Let us know how you do! I haven't mentioned fire; I'm hoping this isn't your first long low-n-slow cook; experience matters, especially if you want to sleep well. I don't yet. 

 

Have fun,

Frank

Edited by fbov

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I'm no expert. Only cooked 2 briskets so far, both packers, and they were in the 14 to 16lbs range. Neither were injected nor wrapped and both had a drip pan half full of water. Grill temp stayed in the 220 to 240 degree range for the entire cook and both wound up taking 16 to 18 hours. Start them plenty early and if they get done early pull, wrap in foil, then put in a cooler wrapped in towels. It will stay hot this way for hours. Both got excellent reviews from family members who aren't afraid to hurt feelings.

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On 9/5/2019 at 2:45 PM, fbov said:

 

 

My only specific advice is to start 24 hrs. before service time for a 15 lb. packer brisket; at worst, you hold it in a 150F oven for a few hours. 

 

And in the spirit of full disclosure, I use my Kamado as the resting cooler. If I shut the vents when the meat hits 195-200F, the meat and grill hit 205F at the same time, and the meat never goes any higher. But it stays at 205 for a really long time...

 

Last time, I fell asleep after shutting the vents, so the foil never got sealed up. There was no juice in the foil, only fat. The brisket was excellent. 

This! 

Frank, that is all extremely helpful, but starting 24 hrs ahead and resting in the Kamado! That's pure gold, my friend! That strategy can't miss and it removes the timing stress! A sure winner!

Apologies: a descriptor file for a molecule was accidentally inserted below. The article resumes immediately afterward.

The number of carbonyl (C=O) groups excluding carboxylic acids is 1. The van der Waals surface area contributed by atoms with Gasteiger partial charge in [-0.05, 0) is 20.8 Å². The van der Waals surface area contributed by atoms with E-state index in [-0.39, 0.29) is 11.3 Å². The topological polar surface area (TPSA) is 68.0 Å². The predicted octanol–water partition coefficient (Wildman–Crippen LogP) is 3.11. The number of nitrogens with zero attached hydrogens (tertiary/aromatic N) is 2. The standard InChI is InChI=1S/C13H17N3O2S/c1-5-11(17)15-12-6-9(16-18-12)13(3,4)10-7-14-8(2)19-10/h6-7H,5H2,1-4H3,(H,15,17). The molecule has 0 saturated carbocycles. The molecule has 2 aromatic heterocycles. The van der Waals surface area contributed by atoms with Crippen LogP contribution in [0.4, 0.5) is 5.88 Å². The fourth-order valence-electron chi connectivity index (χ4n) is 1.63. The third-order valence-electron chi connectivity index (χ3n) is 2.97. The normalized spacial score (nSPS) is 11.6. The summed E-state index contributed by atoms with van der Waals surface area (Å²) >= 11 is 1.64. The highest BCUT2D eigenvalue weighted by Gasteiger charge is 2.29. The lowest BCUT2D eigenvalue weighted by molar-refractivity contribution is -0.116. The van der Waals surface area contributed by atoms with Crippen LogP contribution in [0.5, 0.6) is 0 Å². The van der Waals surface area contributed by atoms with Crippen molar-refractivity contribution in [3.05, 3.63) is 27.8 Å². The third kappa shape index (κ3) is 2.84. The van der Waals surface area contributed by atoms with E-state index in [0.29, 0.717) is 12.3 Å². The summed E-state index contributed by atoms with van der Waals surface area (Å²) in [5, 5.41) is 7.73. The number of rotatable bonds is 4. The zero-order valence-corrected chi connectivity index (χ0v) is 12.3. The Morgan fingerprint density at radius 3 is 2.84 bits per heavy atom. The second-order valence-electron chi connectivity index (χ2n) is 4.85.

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On 9/5/2019 at 2:45 PM, fbov said:

There are as many ways to cook a brisket as there are people responding....

 

Trim or don't. The meat doesn't care. It doesn't care about the drip pan either, but I find it MANDATORY.

 

I like to score the outside, 1/8" deep cuts in a checkerboard pattern skewed to the grain. On the fat side, I go through to the meat so some seasoning gets through. It also lets you probe the fat cap and once cooked, the squares of fat are easier to remove than slabs of it. 

 

Wrap or don't, the meat does care. 

- wrap early and you get lots of juice and soft bark

- wrap late (starting the rest phase) and you get great bark, but the only juice is inside. 

 

I aim for a point in between, then I wrap loosely until the rest phase. My goal isn't to capture juices, but to slow cooking. I use a large sheet of double-thick heavy-duty foil to make a boat, a big cylinder open at the ends. Air can flow through it, but it creates a microclimate that's cooler and moister than outside the foil. Think "foil on lasagna" so the top doesn't burn. I get some loose juice, but I also get great bark, at the price of a longer cook. 

 

I think your timeline is risky; serving too early is the only real brisket "sin" because the meat will hold for many hours. Do some research on brisket timing, I see four phases when cooking at 225-235F. Times are for a recent 6-lb. flat cook; yours will be 1.5-2x longer.  

- early cook (2 hrs.): expect 40-60F temp rise per hour, (varies with size) up to about 160 F internal. 

- stall (5 hrs.): expect temperature rise to stop for several hours, perhaps even regress, before rising

- late cook (4 hrs): expect ~10F temp rise per hour, until it's "done."